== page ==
# 9.6.2: Equilibrium relations for tidal channels and flats

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The stability of the various morphological units of the inlet system can be described with empirical relations. These relationships relate geometric properties to hydraulic boundary conditions. In Sect. 9.5.2, we discussed the stability of the entrance of the inlet and described the cross-sectional area of the entrance as a function of the tidal prism. The sand volume stored in the ebb-tidal delta was discussed in Sect. 9.4.3 and could also be related to the tidal prism. In this section two other morphological units of an inlet and basin system are described: the tidal channels and tidal flats in the basin.

Equation 9.5.2.1 relates the equilibrium cross-sectional area in the throat, \(A_e\), to the tidal prism \(P\) (with \(q = 1\)). From data of a tidal channel in the Wadden Sea it appeared that also along a channel the flow area was related to the tidal volume passing the local cross-section. Later on it was found that for various tidal channels in the Wadden Sea and in the estuaries of the Delta in the southern Netherlands this relationship was valid. This relationship is given by:

\[A_{\text{MSL}} = C_A P_{AB}\label{eq9.6.2.1}\]

in which:

\(A_{\text{MSL}}\) | the equilibrium flow area in a certain cross-section AB of the basin, measured below mean sea level | \(m^2\) |

\(P_{AB}\) | the tidal prism landward of the cross-section AB under consideration | \(m^3\) |

\(C_A\) | empirical coefficient | \(m^{-1}\) |

The tidal prism now is the tidal prism behind the cross-section under consideration (and not the total tidal prism for the entire basin). The flow area below MSL could be considered as the channel cross-sectional area \(A_c\). The flats are then defined as lying above MSL (but note that in other cases, they may be defined as lying above MLW).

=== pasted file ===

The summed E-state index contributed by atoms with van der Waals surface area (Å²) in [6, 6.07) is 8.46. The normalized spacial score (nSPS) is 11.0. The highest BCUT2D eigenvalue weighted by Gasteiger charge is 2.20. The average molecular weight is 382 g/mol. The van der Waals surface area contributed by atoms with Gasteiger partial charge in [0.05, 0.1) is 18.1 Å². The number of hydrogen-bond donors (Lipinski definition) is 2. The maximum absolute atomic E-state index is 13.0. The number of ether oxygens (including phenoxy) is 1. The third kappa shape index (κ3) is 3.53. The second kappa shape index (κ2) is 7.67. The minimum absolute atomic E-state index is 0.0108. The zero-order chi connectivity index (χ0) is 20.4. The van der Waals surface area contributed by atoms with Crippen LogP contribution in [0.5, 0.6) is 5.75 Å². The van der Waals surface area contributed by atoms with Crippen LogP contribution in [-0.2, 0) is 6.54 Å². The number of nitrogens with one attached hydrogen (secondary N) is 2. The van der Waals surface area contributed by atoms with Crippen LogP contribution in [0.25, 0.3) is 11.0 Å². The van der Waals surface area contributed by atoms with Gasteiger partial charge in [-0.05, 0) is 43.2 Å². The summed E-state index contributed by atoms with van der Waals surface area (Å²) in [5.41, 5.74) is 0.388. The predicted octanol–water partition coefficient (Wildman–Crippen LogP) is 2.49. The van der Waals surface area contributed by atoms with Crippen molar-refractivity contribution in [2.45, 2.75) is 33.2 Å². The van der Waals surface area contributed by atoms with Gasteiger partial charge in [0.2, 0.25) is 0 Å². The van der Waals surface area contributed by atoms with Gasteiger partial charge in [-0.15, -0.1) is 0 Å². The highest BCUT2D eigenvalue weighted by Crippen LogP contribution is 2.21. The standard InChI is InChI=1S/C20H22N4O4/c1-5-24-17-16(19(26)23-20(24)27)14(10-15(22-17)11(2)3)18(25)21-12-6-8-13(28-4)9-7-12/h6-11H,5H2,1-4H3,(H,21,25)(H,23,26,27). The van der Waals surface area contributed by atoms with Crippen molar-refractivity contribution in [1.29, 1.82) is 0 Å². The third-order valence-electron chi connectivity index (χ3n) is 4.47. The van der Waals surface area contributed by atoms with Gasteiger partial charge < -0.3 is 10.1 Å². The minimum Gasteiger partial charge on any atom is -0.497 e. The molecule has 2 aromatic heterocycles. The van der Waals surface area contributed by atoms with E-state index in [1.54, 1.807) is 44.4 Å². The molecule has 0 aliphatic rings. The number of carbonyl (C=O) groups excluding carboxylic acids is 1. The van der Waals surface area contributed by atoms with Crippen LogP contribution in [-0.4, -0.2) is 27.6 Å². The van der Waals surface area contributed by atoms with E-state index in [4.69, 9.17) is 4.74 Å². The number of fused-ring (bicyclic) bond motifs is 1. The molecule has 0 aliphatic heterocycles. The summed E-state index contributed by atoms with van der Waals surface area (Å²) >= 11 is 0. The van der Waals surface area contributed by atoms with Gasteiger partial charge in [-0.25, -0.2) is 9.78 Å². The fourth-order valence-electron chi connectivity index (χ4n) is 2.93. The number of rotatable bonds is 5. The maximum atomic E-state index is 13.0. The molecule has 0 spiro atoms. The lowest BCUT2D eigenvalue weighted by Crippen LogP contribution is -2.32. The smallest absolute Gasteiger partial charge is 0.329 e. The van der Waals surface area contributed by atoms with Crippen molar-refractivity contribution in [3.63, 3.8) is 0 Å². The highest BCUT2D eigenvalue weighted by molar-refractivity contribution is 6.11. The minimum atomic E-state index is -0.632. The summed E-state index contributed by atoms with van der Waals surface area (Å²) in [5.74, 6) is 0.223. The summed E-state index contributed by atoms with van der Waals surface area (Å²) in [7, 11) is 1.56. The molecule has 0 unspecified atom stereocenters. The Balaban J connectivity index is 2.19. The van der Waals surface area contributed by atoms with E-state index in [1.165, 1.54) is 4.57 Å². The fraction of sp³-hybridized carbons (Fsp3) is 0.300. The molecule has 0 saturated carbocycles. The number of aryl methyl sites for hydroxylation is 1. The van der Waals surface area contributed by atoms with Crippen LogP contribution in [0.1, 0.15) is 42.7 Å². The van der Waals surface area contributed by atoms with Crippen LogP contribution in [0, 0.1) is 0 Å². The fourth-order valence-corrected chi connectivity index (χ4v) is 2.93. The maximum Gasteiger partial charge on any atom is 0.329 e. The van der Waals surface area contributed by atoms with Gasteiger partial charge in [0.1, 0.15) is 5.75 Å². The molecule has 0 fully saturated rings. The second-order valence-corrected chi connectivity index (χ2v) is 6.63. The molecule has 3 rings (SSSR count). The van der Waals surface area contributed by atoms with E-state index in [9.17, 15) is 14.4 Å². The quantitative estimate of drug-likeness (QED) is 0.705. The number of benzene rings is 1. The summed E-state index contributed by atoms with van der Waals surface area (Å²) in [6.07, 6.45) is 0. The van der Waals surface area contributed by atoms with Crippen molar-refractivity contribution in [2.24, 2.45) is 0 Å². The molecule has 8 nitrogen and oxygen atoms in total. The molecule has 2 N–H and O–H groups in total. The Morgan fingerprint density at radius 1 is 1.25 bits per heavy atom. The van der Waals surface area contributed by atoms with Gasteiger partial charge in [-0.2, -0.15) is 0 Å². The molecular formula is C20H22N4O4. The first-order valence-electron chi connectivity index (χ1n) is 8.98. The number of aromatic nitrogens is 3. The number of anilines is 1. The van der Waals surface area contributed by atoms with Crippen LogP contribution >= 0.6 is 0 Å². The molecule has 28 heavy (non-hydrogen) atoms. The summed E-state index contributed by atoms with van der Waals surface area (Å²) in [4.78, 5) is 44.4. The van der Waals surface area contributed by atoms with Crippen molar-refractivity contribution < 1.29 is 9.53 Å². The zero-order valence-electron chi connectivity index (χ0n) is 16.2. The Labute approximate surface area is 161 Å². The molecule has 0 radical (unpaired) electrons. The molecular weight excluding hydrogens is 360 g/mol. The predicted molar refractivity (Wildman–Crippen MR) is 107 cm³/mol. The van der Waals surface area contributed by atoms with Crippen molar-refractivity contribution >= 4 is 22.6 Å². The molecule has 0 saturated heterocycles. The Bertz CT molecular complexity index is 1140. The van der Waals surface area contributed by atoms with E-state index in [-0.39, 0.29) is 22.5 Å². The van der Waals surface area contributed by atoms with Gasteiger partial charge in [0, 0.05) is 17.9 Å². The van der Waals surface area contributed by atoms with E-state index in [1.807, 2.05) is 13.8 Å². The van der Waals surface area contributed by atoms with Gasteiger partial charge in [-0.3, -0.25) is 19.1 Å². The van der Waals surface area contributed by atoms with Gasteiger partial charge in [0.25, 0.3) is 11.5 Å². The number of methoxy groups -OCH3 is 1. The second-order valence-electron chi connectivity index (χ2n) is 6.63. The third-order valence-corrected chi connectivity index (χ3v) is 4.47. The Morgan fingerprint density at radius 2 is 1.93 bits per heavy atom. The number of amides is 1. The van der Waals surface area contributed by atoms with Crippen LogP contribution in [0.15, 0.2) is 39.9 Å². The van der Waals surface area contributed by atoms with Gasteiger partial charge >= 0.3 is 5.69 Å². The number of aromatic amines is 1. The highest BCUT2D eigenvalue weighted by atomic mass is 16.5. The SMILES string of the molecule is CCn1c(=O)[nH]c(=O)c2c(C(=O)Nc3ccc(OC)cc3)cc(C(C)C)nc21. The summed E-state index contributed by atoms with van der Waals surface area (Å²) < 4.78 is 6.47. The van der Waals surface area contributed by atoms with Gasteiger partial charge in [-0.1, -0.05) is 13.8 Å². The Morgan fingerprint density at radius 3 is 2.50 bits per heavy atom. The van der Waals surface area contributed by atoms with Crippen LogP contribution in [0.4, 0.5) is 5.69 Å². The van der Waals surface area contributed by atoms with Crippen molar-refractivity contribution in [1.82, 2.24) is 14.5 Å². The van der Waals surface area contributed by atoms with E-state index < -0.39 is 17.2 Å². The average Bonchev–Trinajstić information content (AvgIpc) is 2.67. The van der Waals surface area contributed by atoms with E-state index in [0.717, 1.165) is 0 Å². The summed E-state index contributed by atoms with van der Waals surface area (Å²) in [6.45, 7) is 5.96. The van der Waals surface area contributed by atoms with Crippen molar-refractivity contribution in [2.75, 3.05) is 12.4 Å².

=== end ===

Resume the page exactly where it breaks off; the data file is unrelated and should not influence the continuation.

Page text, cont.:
In the case that the flood-tidal delta spans the entire basin area (as is the case for e.g. the Wadden Sea), an empirical relationship for the total basin channel volume is:

\[V_c = C_V P^{3/2}\label{eq9.6.2.2}\]

in which:

\(V_c\) | the equilibrium total channel volume below below mean sea level | \(m^3\) |

\(P\) | the tidal prism | \(m^3\) |

\(C_V\) | empirical coefficient | \(m^{-3/2}\) |

For example, the empirical coefficient \(C_V\) is \(65 \times 10^{-6}\ m^{-3/2}\) for the Wadden Sea and \(73 \times 10^{-6}\ m^{-3/2}\) to \(80 \times 10^{-6}\ m^{-3/2}\) for the Eastern Scheldt and the Grevelingen (Eysink, 1991).

The power 3⁄2 in Eq. \(\ref{eq9.6.2.2}\) can be understood as follows. We have found that the cross- sectional area of the channels is proportional to the tidal prism (Eq. \(\ref{eq9.6.2.1}\)). Further, the length of the channels is proportional to the square root of the basin surface area (channels and flats), which in turn is proportional to the square root of the tidal prism. We then have:

\[\begin{array} {r} {A_c \propto P} \\ {L_c \propto \sqrt{A_b} \propto \sqrt{P}} \end{array} \Rightarrow V_c = A_c L_c \propto P \sqrt{A_b} \propto P^{3/2}\]

in which:

\(A_c\) | the channel cross-section | \(m^2\) |

\(P\) | the tidal prism | \(m^3\) |

\(L_c\) | length of channels | \(m\) |

\(V_c\) | volume of channels | \(m^3\) |

\(A_b\) | the gross basin area (flats and channels) | \(m^2\) |

From the proportionalities of Eq. \(\ref{eq9.6.2.2}\), we can also deduce a relationship between the tidal flat area and the total basin area. The flats area is equal to the total basin area minus the channels area (Fig. 9.25):

\[A_f = A_b - A_{ch} = A_b - \dfrac{V_c}{D_c} \approx A_b - \alpha \dfrac{P \sqrt{A_b}}{D_c} \approx A_b - \beta \dfrac{H_m}{D_c} A_b^{3/2}\]

in which

\(A_f\) | the flats' area i.e. the area above MSI. | \(m^2\) |

\(A_{ch}\) | the horizontal area below MSL covered by all channels | \(m^2\) |

\(\alpha, \beta\) | the horizontal area below MSL covered by all channels | \(m^{-1}\) |

\(D_c\) | characteristic channel depth | \(m\) |

\(H_m\) | mean tidal range | \(m\) |

Renger and Partenscky found for the German Bight:

\[A_f = A_b - 0.025 A_b^{3/2}\]

Figure 9.26 shows similar relationships for the estuaries in the south of the Netherlands and for the Wadden Sea basins. An explanation for the trend of the relation could be the increasing activity of local wind waves in larger basins (since waves act as an eroding agent on the flats).